Holiday cheer not always found where you’d expect
By LISA SMITH MOLINARI | Special to Stars and Stripes | Published: December 8, 2017
I’m grateful that our last tour in the Navy landed us in New England, where the scenery looks like a Currier and Ives dinner plate come to life. I love the frosty chill in the December air, the smell of cut timber and pine boughs, the feel of warm woolen mittens. Here, the holiday spirit finds me, draws me in and captures me. And I gladly surrender.
But it hasn’t always been this easy. For most military families like ours, frequent moves are an unavoidable part of life. And at some point, Uncle Sam stations you somewhere that looks and feels completely foreign. Since holidays are all about tradition, the absence of those traditions can leave you longing for the holidays you grew up with back home.
I was raised in an idyllic small town in the rolling hills of western Pennsylvania, where Christmas was traditional and classic, just like in the movies. Finding holiday spirit was as easy as waking up in my twin bed with the Kliban Cat sheets, scratching a peephole out of the intricate frost that had formed on the window overnight and staring out at the winter wonderland right outside.
With dissolved candy canes coursing through my veins, I’d grab the parka handed down from my brother and head for the hill behind our house. The kids in our neighborhood would ruthlessly pelt each other with snowballs, eat gritty icicles broken off the gutters, and sled down the hill until our numbed cheeks couldn’t feel our running noses.
With a warm sludge of hot cocoa and fresh-baked chocolate chip cookies in my belly, I’d thaw before a roaring fire, staring up at the screw-in lights on our tree. There was one bulb in particular, a transparent magenta, which seemed to emit pure, saturated hot-pink splendor infinitely refracted by sparkling silver tinsel. I was hypnotized by its magical brilliance and overflowed with anticipation and awe.
Four decades later, I was sitting in a north Florida Starbucks in mid-December, feeling the blues.
Our family was stationed at Naval Station Mayport, and despite my surroundings of trendy Starbucks holiday decor and the fact that the manager had set the central air at a frigid 60-odd degrees, it just didn’t feel like Christmas to me.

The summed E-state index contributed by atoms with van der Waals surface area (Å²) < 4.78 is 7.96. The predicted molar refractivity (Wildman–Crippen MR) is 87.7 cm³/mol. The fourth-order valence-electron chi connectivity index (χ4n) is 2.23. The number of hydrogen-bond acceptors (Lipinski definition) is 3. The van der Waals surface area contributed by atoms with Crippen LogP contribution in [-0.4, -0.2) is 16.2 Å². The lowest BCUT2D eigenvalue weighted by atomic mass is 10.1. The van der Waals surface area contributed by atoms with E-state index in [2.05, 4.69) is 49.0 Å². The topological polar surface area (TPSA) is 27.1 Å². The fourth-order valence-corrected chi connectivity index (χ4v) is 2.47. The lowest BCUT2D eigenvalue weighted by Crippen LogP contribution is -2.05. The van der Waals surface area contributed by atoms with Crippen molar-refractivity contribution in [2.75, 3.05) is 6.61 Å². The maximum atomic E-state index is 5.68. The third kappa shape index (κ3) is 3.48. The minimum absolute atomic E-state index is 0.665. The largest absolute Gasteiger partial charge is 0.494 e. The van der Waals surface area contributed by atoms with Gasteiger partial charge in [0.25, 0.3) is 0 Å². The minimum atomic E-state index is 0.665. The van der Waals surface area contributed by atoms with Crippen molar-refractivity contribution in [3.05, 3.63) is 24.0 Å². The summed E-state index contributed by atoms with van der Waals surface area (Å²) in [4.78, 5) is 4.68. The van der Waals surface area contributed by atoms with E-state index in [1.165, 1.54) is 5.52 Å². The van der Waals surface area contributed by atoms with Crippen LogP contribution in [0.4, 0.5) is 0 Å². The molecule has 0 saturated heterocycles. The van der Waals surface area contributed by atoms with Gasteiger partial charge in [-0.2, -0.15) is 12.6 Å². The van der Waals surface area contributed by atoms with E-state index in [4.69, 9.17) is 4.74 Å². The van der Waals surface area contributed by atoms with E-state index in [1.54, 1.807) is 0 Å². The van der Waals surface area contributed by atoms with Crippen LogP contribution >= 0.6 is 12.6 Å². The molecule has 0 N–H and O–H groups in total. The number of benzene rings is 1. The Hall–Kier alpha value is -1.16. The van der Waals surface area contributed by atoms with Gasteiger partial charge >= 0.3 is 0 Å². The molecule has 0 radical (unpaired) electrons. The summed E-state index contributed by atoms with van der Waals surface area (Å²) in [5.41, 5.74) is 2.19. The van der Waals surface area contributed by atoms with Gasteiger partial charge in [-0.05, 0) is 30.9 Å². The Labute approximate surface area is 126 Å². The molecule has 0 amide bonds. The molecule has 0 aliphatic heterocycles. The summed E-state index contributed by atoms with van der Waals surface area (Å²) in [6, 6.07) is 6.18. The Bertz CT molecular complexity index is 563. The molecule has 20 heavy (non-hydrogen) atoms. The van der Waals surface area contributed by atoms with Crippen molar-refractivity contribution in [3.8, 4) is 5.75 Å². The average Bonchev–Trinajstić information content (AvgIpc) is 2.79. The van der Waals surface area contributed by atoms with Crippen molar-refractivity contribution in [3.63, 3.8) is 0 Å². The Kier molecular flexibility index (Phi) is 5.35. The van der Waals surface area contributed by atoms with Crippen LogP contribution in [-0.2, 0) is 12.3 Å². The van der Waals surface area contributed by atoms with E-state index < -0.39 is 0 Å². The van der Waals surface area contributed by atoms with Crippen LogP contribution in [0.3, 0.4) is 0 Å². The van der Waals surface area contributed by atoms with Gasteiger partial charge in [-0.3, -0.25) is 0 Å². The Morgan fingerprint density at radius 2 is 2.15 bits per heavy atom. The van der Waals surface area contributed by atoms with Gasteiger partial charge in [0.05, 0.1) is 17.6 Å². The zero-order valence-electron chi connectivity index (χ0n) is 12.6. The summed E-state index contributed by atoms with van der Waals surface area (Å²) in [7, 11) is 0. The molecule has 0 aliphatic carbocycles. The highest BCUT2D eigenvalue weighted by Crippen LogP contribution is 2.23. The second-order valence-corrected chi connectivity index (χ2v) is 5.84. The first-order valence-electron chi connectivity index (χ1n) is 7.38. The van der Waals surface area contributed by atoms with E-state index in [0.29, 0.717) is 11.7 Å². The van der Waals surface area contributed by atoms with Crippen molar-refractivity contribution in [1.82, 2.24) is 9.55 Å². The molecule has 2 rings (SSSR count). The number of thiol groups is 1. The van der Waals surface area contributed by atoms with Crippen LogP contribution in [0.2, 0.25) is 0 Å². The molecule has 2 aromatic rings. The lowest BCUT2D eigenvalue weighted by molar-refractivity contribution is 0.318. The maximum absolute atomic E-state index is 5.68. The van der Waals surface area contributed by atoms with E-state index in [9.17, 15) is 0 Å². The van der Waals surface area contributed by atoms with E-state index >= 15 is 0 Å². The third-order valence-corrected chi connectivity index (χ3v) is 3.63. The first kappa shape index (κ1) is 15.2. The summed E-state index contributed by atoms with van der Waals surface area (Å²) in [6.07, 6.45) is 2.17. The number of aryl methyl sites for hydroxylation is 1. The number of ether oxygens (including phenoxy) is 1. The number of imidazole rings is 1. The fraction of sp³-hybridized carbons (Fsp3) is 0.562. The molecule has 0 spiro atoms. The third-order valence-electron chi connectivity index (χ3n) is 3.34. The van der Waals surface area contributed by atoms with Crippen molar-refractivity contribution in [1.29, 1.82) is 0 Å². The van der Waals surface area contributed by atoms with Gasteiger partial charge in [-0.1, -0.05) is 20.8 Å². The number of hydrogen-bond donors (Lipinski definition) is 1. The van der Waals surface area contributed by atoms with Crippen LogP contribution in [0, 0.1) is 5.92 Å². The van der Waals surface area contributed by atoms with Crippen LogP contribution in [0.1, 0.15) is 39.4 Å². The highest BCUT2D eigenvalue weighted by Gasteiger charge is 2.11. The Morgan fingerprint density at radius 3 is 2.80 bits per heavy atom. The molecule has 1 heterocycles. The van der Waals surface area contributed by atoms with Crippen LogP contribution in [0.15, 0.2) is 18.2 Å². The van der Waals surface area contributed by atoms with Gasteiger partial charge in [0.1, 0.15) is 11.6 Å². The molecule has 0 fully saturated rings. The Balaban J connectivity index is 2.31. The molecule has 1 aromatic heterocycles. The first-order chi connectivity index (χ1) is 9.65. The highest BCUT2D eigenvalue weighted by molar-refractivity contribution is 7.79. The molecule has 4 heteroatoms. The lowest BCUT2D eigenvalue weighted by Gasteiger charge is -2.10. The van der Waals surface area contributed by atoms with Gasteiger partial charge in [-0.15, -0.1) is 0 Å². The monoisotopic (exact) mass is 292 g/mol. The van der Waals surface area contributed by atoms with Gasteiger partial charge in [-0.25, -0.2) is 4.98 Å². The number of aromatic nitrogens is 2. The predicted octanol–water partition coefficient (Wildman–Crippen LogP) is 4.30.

After I got my venti latte’s worth of free Wi-Fi, I moped out into the subtropical 75-degree Florida winter and headed for my minivan. I didn’t have to put on a coat or scrape any ice off my windshield. I drove back to our base house on roads clear of salt and ash. At home, I opened the windows to let in the ocean breeze. After walking the dog on the white sand beach that ran along the east side of our housing area, I slumped into a lawn chair in our palm-tree-studded backyard.
“Woe is me,” I thought, and as I worked on my tan, I wallowed shamelessly in self-pity.
Later that week, I was back at Starbucks. As I sat in the trendy coffee shop buzzing with flip-flop-festooned and Ray-Ban-bedecked Floridians, I wondered how they could stand it.
Suddenly, I heard the ring of the cash register and realized that it reminded me of jingle bells. I took notice of the lovely cranberry red hue of the Florida Seminoles t-shirt worn by the man sitting next to me. I sipped my latte and detected a hint of cinnamon. And then I looked up at the trendy pendant light hanging overhead and was drawn in by the pure, saturated blue of its glowing cobalt shade. I was mesmerized.
“Merry Christmas,” the man in the cranberry Seminoles shirt uttered as he got up from our shared table to leave, snapping me out of my hypnotic gaze. In that moment, I realized that holiday spirit comes in all shapes, sizes, colors, locations and climates, but I had been too clouded by my own narrow expectations to see it.
“Merry Christmas to you, too!” I eagerly replied to the festive gentleman, relieved that I had finally seen the light.